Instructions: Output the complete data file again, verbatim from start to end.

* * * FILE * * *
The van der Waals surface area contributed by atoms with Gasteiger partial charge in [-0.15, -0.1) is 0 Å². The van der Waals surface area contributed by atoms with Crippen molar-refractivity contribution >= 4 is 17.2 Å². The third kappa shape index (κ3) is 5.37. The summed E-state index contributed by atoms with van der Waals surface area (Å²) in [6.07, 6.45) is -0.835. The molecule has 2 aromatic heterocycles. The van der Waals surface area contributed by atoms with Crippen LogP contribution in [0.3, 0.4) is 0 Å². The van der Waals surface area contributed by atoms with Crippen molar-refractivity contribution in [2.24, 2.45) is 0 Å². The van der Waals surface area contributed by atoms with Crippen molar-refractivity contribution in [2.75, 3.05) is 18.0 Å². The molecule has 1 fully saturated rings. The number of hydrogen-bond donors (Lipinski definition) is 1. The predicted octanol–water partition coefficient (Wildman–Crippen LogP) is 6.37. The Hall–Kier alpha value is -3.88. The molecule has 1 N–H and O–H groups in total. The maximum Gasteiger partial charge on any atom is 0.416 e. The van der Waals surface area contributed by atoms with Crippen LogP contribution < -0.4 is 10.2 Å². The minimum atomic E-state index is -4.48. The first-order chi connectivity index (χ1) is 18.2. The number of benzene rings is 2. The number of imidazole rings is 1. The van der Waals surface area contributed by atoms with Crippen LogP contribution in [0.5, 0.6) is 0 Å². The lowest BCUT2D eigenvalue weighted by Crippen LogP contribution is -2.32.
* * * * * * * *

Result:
The van der Waals surface area contributed by atoms with Gasteiger partial charge in [-0.15, -0.1) is 0 Å². The van der Waals surface area contributed by atoms with Crippen molar-refractivity contribution >= 4 is 17.2 Å². The third kappa shape index (κ3) is 5.37. The summed E-state index contributed by atoms with van der Waals surface area (Å²) in [6.07, 6.45) is -0.835. The molecule has 2 aromatic heterocycles. The van der Waals surface area contributed by atoms with Crippen LogP contribution in [0.3, 0.4) is 0 Å². The van der Waals surface area contributed by atoms with Crippen molar-refractivity contribution in [2.24, 2.45) is 0 Å². The van der Waals surface area contributed by atoms with Crippen molar-refractivity contribution in [2.75, 3.05) is 18.0 Å². The molecule has 1 fully saturated rings. The number of hydrogen-bond donors (Lipinski definition) is 1. The predicted octanol–water partition coefficient (Wildman–Crippen LogP) is 6.37. The Hall–Kier alpha value is -3.88. The molecule has 1 N–H and O–H groups in total. The maximum Gasteiger partial charge on any atom is 0.416 e. The van der Waals surface area contributed by atoms with Crippen LogP contribution < -0.4 is 10.2 Å². The minimum atomic E-state index is -4.48. The first-order chi connectivity index (χ1) is 18.2. The number of benzene rings is 2. The number of imidazole rings is 1. The van der Waals surface area contributed by atoms with Crippen LogP contribution in [0.5, 0.6) is 0 Å². The lowest BCUT2D eigenvalue weighted by Crippen LogP contribution is -2.32.